My bets on rising volatility have been hammered in the last few days. The December 20 Call Options on the CBOE S&P 500 Volatility Index (VIX) at $280 a contact dropped another 21% today to $121 a contract. The January 17 Call Options at 17 that I bought for $268 closed at $211, down another 16%.The VIX itself ended the day at 14.23, down 7% for the session. It’s sure hard looking at losses like this. But I would remind you that the VIX is very volatile. The volatility index was at 21.71 on October 20. And that the calendar is marked with two big events that could reunite financial market volatility, one courtesy of the House of Representatives and the other courtesy of the Federal Reserve.
Credit card debt surged again during the third quarter and so did the number of people missing payments, according to data released today, November 7, by the Federal reserve Bank of New York. Credit card balances rose by $48 billion in the third quarter to a record high of $1.08 trillion The $154 billion year-over-year gain in debt was the largest such increase since of this beginning of this data in 1999.
To catch you up in case your eyeballs have been focused elsewhere (and there’s certainly a lot of elsewhere to watch right now). First, the Russell 2000 broke below its July high. Then the NASDAQ Composite followed (down 12.2% from the July 31 high at the close on October 26.) Then the NASDAQ 100 joined in (down 10.9% as of the close on October 26.) And finally on Friday, October 27, the Big Daddy, the Standard & Poor’s 500 extended its slide from its July high to 10%. All thee indexes are now in correction. (Defined as a drop of 10% or more from the previous high.) The index and correction that worries me the most? The NASDAQ 100.
The U.S. economy grew by an annual rate of 4.9% in the third quarter, the strongest pace since 2021 and twice the pace of growth in th second quarter. Before the report from the Bureau of Economic Analysis, economists surveyed by Bloomberg were expecting annual growth of 43%. Growth at that rapid a pace, they worried then, could lead the Federal Reserve to consider raising interest rates at its November 1 meeting. Obviously now, after growth at 4.9% far exceeded projections of 4.3% growth, those worries are a little more pronounced. But only a little.
I’ve hi-lighted the key characteristics of the coming global debt bomb explosion that investors MUST include in any plan to protect a portfolio from the explosion of this bomb.
I know the bond market is getting most of the headlines at the moment. And it should be. By some measures, volatility in the Treasury market, you know, the old safe haven Treasury market, exceeds volatility in equities. And then there’s the drama of watching the assault on 5% yield on the 10-year Treasury. The drama isn’t just theatrics either. Above 5% yield on the 10-year Treasury there’s an increasing likelihood that something in this over-stretched credit market will break. But…you can’t ignore the stock market. The technical picture is increasly scary. Here too something looks like it could break–and not in a good way.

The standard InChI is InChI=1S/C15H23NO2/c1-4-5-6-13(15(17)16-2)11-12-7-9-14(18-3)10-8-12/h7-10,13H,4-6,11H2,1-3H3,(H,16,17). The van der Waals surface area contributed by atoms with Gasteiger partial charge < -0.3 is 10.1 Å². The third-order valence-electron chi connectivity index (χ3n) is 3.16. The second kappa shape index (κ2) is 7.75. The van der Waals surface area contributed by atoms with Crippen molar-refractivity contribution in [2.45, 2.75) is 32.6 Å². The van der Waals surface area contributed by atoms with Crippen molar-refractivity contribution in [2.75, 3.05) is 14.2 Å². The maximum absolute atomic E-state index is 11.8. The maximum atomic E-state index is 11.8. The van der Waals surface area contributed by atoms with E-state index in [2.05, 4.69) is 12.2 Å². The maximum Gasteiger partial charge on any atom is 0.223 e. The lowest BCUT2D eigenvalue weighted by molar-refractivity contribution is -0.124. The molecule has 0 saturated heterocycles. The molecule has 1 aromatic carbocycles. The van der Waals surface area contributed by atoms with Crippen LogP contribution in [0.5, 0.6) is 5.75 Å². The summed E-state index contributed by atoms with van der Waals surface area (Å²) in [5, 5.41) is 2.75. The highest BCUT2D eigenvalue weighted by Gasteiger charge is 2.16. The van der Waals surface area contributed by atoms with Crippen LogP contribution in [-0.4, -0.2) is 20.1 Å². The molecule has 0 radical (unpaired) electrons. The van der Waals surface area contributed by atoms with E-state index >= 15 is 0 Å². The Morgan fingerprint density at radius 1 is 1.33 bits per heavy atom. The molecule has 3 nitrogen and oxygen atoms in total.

The U. S. economy, economists project, grew at the fastest rate in nearly two years in the third quarter. The actual figures from the Bureau of Economic Analysis get released before the market opens on Thursday, October 26. Gross domestic product grew at a 4.3% annualized pace in the quarter, according to the median projection in a Bloomberg survey of economists.
Today the yield on the 10-year Treasury closed at 4.71%. That was down 2 basis points on the day but in the year the yield is up 96y basis points. Almost a full percentage point. How high can yields go? Bond traders and investors want to know. Investors in other financial assets, stocks, for instance want to know. The Federal Reserve, which is supposed to set interest rates but is increasingly a sideline spectator on rates, wants to know.
Yesterday, October 3, the yield on the 30-year U.S. Treasury hit 5% for the first time since 2007. The yield on the German 10-year bond hit 3% for the first time since 2011. In one financial market after another higher U.S. yields are driving global bond prices lower and bond yields higher.
Where did the slow-moving, deep and placid Treasury market go? The yield on the 10-year benchmark Treasury–you know the one used to set the interest rate on things like mortgages–moved up another 13 basis points today, October 3, to 4.80%. That’s a jump to 24 basis points in just two days. The Treasury market just doesn’t move like this. The yield on the 10-year Treasury is now up 63 basis points in the last month.
Despite the Wall Street consensus that there won’t be an interest rate increase at the Federal Reserve’s November 1 meeting, Treasury yields keep climbing. The yield on the 10-year Treasury closed at 4.68% today, October 2.
Consumer spending, which accounts for about 70% of U.S. economic activity, rose an annualized 0.8% in the April-to-June quarter, according to the third estimate of gross domestic product from the Bureau of Economic Analysis. The last estimate put the annualized growth rate at 1.7%.